Album Review: Amjad Ali Khan et. al. — Music for Hope

Some music based on traditional instrumentation from outside North America (that’s my wordy way of sidestepping the dread “WM” descriptor) can sound a bit, erm, foreign to American ears. Not that this is a bad thing, but it can limit the appeal for new listeners. Music for Hope has no such difficulties. The five lengthy tracks are all accessible in the extreme. The music makes no concessions to Western/pop music values, but it somehow gets its way into the listener’s ears without the “strangeness” that sometime accompanies non-Western music.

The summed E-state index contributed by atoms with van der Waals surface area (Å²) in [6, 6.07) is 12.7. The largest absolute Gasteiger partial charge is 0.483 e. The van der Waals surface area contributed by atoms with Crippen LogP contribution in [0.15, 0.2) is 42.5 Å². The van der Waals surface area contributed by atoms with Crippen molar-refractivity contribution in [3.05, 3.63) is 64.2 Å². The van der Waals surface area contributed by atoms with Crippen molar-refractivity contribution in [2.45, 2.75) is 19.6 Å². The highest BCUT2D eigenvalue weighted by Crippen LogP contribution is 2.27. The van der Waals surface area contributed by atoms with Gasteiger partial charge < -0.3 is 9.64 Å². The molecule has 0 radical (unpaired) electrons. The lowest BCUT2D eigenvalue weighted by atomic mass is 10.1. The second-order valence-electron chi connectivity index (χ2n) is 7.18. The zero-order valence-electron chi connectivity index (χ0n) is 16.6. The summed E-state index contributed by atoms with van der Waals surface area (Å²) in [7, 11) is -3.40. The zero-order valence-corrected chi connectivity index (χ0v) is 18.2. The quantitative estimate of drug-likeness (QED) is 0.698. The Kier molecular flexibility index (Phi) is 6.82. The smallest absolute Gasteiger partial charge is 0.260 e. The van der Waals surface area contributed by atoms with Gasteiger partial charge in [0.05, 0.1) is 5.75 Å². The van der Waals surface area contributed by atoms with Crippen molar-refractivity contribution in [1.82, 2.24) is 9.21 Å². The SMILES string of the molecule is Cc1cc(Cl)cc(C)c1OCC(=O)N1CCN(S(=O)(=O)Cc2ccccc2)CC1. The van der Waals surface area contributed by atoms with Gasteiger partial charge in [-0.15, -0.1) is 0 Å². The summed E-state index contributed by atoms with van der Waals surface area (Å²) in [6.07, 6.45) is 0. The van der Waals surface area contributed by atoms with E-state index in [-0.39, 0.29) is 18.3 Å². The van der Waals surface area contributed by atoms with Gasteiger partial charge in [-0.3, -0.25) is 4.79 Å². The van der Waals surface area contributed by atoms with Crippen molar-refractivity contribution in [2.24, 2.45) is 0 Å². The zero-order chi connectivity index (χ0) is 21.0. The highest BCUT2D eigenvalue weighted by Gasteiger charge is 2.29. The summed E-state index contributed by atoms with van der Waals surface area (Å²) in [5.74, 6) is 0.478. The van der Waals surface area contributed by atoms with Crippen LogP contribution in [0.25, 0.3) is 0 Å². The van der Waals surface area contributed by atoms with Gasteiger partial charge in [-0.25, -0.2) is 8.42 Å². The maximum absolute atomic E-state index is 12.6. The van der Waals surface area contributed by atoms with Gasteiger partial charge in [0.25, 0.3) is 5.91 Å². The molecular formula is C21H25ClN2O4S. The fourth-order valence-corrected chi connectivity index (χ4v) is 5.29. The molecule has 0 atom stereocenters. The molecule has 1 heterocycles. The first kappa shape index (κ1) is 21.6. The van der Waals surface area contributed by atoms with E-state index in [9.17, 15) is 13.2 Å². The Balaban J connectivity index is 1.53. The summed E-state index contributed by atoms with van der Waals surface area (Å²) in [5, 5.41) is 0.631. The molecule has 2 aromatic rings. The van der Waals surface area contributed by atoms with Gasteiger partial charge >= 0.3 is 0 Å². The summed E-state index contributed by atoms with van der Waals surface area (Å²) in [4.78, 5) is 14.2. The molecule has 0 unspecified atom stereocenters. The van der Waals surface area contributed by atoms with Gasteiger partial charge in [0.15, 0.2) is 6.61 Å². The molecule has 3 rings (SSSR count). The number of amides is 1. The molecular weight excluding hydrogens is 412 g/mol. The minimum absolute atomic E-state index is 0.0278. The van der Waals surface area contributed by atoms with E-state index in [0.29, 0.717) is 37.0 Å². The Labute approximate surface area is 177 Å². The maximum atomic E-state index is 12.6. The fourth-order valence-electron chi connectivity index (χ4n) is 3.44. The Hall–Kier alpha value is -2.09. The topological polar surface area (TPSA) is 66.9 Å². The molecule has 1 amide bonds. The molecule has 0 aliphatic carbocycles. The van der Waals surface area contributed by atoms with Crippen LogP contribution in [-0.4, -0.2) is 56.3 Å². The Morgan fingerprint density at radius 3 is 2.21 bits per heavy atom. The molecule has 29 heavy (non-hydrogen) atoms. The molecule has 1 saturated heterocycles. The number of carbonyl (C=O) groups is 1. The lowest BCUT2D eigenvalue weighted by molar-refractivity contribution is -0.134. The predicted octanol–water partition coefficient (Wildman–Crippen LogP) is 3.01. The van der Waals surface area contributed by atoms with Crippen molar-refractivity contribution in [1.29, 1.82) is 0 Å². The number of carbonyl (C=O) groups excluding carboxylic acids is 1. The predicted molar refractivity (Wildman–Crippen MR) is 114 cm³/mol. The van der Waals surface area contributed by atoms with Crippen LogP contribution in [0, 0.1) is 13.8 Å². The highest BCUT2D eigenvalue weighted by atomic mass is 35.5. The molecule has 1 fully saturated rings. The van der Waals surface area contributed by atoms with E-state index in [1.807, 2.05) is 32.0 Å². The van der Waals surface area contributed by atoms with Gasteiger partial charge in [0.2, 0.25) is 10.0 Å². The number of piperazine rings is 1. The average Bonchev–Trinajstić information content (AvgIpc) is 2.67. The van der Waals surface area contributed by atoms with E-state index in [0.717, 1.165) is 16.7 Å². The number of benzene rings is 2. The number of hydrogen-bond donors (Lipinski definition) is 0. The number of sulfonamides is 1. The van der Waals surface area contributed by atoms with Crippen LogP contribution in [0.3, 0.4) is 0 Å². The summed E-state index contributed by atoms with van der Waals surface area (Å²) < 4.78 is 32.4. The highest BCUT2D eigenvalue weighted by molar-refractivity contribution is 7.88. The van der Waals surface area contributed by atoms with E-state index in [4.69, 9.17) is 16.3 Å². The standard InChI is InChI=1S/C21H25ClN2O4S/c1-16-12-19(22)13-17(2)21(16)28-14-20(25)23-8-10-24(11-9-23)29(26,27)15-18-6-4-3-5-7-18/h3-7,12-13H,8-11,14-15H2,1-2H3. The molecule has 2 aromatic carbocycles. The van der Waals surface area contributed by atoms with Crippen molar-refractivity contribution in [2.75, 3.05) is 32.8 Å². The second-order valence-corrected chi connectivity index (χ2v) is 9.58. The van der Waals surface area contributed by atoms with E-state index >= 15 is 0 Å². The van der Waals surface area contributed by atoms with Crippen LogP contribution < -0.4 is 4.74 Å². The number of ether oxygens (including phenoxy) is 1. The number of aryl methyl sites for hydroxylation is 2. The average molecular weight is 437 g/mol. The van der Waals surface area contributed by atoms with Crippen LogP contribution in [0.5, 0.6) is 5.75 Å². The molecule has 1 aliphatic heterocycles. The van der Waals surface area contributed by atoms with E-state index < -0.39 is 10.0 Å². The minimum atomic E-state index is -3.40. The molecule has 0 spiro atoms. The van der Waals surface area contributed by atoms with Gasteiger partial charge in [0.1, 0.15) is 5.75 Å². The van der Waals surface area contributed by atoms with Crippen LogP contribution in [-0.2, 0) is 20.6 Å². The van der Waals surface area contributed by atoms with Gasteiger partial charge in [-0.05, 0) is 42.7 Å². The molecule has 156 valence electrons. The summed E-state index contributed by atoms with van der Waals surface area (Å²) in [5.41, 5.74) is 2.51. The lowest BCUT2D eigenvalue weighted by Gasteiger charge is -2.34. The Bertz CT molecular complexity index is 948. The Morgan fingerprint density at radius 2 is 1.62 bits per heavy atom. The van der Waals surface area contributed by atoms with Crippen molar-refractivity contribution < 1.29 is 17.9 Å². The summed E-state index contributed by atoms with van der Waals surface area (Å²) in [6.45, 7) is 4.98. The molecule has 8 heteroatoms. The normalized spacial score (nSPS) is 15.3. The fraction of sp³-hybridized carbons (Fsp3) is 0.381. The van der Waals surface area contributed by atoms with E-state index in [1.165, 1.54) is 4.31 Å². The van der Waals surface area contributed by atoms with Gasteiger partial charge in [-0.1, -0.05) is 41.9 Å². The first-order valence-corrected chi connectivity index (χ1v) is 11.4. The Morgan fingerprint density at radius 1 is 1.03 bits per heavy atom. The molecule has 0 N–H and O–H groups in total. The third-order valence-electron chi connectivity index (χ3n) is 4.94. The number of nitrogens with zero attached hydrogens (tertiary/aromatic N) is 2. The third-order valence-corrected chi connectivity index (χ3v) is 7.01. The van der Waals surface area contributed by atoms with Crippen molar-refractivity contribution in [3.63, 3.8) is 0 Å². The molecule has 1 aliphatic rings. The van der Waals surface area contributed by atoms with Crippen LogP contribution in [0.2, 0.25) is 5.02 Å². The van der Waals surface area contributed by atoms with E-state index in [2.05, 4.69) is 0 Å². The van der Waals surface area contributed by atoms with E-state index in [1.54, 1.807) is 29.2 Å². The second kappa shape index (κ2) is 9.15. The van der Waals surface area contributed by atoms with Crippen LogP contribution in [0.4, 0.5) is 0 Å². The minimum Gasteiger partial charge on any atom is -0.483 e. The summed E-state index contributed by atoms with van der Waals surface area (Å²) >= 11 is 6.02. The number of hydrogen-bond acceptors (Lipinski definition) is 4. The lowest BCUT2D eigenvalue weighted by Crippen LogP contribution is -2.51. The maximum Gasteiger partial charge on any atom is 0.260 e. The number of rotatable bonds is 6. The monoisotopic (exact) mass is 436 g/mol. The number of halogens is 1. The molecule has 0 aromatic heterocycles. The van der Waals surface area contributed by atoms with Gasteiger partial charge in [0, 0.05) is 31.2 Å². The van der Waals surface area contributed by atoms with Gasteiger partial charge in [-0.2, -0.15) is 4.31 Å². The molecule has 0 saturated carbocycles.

Perhaps it’s the wide net cast by project leader Amjad Ali Khan. The sarod player is joined on all tracks by Wu Man, master of the pipa, a Chinese instrument of which I only learned a few years ago (a good friend of mine is also a master of the instrument). The combination of the pipa and Indian sarods and percussion adds up to something that is wonderfully hypnotic and accessible. The music stands up to close listening, and the cross-pollination of musical traditions results in music that underscores that old saw about music being the universal language. It truly is, and Music for Hope is Exhibit A.